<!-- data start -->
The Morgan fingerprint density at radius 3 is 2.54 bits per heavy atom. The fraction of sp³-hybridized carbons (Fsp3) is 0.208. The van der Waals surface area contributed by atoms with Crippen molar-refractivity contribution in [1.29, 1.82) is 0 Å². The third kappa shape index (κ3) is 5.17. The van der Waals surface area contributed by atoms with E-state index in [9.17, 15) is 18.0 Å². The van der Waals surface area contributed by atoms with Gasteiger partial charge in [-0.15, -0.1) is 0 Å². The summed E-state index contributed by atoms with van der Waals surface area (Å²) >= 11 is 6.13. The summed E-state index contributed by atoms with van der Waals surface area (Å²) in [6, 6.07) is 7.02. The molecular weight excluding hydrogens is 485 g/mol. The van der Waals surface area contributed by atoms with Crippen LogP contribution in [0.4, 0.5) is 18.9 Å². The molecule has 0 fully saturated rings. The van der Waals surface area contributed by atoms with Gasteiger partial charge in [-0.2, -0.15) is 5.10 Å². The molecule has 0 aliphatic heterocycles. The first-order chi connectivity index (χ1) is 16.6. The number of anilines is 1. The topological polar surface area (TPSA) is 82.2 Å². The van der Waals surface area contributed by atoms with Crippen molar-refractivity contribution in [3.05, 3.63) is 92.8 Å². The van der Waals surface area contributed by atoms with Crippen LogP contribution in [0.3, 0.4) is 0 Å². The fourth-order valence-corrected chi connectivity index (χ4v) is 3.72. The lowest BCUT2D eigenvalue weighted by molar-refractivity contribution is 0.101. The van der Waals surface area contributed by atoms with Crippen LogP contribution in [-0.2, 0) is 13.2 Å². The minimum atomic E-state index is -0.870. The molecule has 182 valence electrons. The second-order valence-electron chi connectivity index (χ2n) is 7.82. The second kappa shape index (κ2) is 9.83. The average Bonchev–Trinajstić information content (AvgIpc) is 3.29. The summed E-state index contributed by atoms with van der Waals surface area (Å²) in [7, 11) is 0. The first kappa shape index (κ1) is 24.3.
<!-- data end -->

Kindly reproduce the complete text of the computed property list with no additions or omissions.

The Morgan fingerprint density at radius 3 is 2.54 bits per heavy atom. The fraction of sp³-hybridized carbons (Fsp3) is 0.208. The van der Waals surface area contributed by atoms with Crippen molar-refractivity contribution in [1.29, 1.82) is 0 Å². The third kappa shape index (κ3) is 5.17. The van der Waals surface area contributed by atoms with E-state index in [9.17, 15) is 18.0 Å². The van der Waals surface area contributed by atoms with Gasteiger partial charge in [-0.15, -0.1) is 0 Å². The summed E-state index contributed by atoms with van der Waals surface area (Å²) >= 11 is 6.13. The summed E-state index contributed by atoms with van der Waals surface area (Å²) in [6, 6.07) is 7.02. The molecular weight excluding hydrogens is 485 g/mol. The van der Waals surface area contributed by atoms with Crippen LogP contribution in [0.4, 0.5) is 18.9 Å². The molecule has 0 fully saturated rings. The van der Waals surface area contributed by atoms with Gasteiger partial charge in [-0.2, -0.15) is 5.10 Å². The molecule has 0 aliphatic heterocycles. The first-order chi connectivity index (χ1) is 16.6. The number of anilines is 1. The topological polar surface area (TPSA) is 82.2 Å². The van der Waals surface area contributed by atoms with Crippen molar-refractivity contribution in [3.05, 3.63) is 92.8 Å². The van der Waals surface area contributed by atoms with Crippen LogP contribution in [0.3, 0.4) is 0 Å². The fourth-order valence-corrected chi connectivity index (χ4v) is 3.72. The lowest BCUT2D eigenvalue weighted by molar-refractivity contribution is 0.101. The van der Waals surface area contributed by atoms with Crippen LogP contribution in [-0.2, 0) is 13.2 Å². The minimum atomic E-state index is -0.870. The molecule has 182 valence electrons. The second-order valence-electron chi connectivity index (χ2n) is 7.82. The second kappa shape index (κ2) is 9.83. The average Bonchev–Trinajstić information content (AvgIpc) is 3.29. The summed E-state index contributed by atoms with van der Waals surface area (Å²) in [7, 11) is 0. The first kappa shape index (κ1) is 24.3.